4. Yuliya said on August 12, 2019 at 2:06 pm
    Reply

    I have disabled the entire Google application on my phone. Voice assistants are the biggest gimmick I have witnessed in my entire life. Useless dreck!

  5. TelV said on August 12, 2019 at 3:02 pm
    Reply

    You have stock Android Martin which makes it easy to find things. Unfortunately, my phone has an irritating overlay (TouchWiz) courtesy of Samsung and Google Assistant is nowhere to be found even when running a search for it. Same goes for Voice.

    Nevertheless, I managed to get rid of the white Google Search bar when I first bought the device back in 2016, but can’t remember how I did it.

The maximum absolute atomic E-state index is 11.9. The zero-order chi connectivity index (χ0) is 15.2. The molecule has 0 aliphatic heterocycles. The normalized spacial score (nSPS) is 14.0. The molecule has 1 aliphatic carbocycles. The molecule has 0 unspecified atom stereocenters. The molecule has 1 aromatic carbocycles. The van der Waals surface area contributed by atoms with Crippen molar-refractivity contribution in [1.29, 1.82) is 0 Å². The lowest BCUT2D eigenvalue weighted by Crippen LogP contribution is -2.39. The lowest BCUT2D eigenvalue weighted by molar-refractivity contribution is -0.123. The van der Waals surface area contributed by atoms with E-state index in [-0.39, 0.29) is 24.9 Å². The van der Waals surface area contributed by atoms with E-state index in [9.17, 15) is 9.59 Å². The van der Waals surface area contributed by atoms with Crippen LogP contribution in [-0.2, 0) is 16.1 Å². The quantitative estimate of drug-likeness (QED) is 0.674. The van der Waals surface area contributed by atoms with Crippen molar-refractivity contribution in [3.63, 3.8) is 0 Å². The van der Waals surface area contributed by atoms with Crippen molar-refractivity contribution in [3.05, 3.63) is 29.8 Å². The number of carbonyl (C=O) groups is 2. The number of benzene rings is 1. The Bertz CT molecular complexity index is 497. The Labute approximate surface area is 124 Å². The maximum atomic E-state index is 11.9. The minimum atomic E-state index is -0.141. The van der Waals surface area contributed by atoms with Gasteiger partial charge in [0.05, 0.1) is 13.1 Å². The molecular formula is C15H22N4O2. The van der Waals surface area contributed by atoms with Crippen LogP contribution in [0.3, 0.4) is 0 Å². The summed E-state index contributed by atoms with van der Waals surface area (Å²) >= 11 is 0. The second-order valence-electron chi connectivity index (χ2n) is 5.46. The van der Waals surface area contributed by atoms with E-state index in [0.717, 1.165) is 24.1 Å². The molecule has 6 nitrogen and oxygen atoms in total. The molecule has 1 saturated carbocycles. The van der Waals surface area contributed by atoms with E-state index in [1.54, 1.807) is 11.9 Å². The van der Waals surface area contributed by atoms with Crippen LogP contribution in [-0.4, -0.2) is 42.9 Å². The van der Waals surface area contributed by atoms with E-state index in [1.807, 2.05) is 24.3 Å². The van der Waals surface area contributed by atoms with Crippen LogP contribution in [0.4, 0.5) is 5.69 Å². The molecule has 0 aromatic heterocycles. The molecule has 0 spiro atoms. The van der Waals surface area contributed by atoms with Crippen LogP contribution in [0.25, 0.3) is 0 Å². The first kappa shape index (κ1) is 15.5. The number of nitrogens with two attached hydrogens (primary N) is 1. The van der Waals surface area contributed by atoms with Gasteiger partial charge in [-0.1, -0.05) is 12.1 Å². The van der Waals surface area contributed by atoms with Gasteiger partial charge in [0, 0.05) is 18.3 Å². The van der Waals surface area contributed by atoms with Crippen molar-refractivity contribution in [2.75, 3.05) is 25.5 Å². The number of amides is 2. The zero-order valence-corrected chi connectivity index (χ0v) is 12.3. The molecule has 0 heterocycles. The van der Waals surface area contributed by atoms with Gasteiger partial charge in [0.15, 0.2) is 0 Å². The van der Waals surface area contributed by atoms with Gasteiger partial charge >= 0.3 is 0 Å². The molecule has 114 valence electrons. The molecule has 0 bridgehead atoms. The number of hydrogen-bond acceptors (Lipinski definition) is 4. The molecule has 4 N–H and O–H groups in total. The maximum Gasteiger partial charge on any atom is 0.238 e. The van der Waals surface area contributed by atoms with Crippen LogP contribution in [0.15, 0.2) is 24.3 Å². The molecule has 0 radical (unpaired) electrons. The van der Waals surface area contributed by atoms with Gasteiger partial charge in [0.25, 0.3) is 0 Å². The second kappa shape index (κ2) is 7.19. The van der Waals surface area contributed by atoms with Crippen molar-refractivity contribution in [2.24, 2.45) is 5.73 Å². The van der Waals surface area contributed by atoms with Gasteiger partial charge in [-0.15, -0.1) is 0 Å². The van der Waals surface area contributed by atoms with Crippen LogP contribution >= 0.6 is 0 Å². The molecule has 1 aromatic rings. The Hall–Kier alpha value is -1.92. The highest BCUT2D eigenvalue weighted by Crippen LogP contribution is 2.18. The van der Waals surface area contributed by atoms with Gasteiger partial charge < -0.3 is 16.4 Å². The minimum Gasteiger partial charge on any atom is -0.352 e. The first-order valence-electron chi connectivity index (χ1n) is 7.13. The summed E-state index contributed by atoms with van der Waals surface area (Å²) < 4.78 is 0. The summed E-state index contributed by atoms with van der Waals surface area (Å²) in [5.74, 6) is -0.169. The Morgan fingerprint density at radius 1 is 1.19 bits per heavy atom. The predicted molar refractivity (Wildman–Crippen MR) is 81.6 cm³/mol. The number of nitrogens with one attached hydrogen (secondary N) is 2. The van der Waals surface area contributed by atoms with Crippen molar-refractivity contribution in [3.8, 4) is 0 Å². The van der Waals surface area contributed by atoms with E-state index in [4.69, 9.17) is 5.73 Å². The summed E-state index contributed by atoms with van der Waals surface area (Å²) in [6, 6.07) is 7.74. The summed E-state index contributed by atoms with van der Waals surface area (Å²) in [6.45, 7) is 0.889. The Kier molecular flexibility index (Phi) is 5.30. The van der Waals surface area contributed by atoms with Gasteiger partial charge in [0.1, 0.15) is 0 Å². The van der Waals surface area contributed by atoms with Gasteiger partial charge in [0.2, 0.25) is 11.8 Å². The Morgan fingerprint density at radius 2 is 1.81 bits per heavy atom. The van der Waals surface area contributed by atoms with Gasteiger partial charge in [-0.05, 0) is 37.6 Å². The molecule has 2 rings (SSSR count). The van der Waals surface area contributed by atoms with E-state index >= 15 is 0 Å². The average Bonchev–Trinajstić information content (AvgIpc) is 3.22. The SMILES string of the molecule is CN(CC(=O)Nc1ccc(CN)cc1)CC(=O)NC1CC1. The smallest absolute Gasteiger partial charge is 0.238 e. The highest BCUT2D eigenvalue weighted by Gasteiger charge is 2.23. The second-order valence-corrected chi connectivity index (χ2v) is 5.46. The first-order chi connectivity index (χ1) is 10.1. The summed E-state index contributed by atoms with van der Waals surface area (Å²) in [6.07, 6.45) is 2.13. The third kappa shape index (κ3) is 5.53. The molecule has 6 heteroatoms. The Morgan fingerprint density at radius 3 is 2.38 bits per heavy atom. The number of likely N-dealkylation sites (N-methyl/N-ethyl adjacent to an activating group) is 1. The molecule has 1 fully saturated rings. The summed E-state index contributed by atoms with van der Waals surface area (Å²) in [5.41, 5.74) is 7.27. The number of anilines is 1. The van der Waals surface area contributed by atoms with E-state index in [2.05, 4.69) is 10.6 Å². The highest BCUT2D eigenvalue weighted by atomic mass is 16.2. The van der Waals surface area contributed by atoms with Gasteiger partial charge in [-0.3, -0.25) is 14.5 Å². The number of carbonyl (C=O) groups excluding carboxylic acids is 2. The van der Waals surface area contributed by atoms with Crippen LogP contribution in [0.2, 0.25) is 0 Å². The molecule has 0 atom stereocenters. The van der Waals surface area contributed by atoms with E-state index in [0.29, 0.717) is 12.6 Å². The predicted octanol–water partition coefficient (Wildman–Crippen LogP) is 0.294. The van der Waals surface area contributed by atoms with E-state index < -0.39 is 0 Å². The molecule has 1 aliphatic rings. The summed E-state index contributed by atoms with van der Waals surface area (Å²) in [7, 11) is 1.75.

6. Dave said on August 12, 2019 at 5:28 pm
    Reply

    I use it and I love it. I started using it when I got a MotoG6 because it can actually understand me now.

    #1 Voice command lets you use the phone in the car without taking your eyes off the road or hands off the wheel. Navigation, texts, phone, music, web search. “Hey google, where is the nearest gas/charging station?”

    #2 I use it at home all the time to set timers, appoinments, and answer alot of questions I used to open a web browser for. My 5 year old often says “Can you ask “Hey Google” how (insert subject) is made?”

    My last phone had it and I never used it for one simple reason. It rarely understood what I said which made it frustrating and useless to me.

    With this new phone, that just updated to Android P, it can now understand what I’m saying and it’s very useful.

    Sure it has it’s privacy concerns but I am fully aware of what I’m sharing with Google and I feel it’s worth it to have a digital assistant that can actually assist me.